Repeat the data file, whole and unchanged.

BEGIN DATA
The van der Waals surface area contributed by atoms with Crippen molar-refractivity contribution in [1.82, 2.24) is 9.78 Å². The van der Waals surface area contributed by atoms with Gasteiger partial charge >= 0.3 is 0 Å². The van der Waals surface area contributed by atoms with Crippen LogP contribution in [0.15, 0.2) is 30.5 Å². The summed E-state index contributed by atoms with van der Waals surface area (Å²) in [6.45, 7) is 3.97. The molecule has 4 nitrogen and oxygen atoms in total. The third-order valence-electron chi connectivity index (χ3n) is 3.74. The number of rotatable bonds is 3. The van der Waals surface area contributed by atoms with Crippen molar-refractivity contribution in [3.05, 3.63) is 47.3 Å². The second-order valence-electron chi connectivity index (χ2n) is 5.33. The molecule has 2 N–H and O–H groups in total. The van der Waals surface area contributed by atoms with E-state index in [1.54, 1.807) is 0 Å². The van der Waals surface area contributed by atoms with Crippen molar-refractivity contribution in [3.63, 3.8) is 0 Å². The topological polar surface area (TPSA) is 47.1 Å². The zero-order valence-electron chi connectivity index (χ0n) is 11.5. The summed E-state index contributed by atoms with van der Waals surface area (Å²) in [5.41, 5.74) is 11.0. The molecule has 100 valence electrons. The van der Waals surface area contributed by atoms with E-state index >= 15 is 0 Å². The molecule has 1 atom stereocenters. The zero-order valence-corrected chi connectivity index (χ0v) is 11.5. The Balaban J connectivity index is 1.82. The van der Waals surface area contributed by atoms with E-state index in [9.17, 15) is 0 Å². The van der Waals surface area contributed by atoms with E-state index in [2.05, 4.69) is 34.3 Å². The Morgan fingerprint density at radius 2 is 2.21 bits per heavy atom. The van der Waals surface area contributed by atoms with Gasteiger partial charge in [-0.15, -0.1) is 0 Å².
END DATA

The van der Waals surface area contributed by atoms with Crippen molar-refractivity contribution in [1.82, 2.24) is 9.78 Å². The van der Waals surface area contributed by atoms with Gasteiger partial charge >= 0.3 is 0 Å². The van der Waals surface area contributed by atoms with Crippen LogP contribution in [0.15, 0.2) is 30.5 Å². The summed E-state index contributed by atoms with van der Waals surface area (Å²) in [6.45, 7) is 3.97. The molecule has 4 nitrogen and oxygen atoms in total. The third-order valence-electron chi connectivity index (χ3n) is 3.74. The number of rotatable bonds is 3. The van der Waals surface area contributed by atoms with Crippen molar-refractivity contribution in [3.05, 3.63) is 47.3 Å². The second-order valence-electron chi connectivity index (χ2n) is 5.33. The molecule has 2 N–H and O–H groups in total. The van der Waals surface area contributed by atoms with E-state index in [1.54, 1.807) is 0 Å². The van der Waals surface area contributed by atoms with Crippen molar-refractivity contribution in [3.63, 3.8) is 0 Å². The topological polar surface area (TPSA) is 47.1 Å². The zero-order valence-electron chi connectivity index (χ0n) is 11.5. The summed E-state index contributed by atoms with van der Waals surface area (Å²) in [5.41, 5.74) is 11.0. The molecule has 100 valence electrons. The van der Waals surface area contributed by atoms with E-state index >= 15 is 0 Å². The molecule has 1 atom stereocenters. The zero-order valence-corrected chi connectivity index (χ0v) is 11.5. The Balaban J connectivity index is 1.82. The van der Waals surface area contributed by atoms with E-state index in [9.17, 15) is 0 Å². The van der Waals surface area contributed by atoms with E-state index in [2.05, 4.69) is 34.3 Å². The Morgan fingerprint density at radius 2 is 2.21 bits per heavy atom. The van der Waals surface area contributed by atoms with Gasteiger partial charge in [-0.15, -0.1) is 0 Å².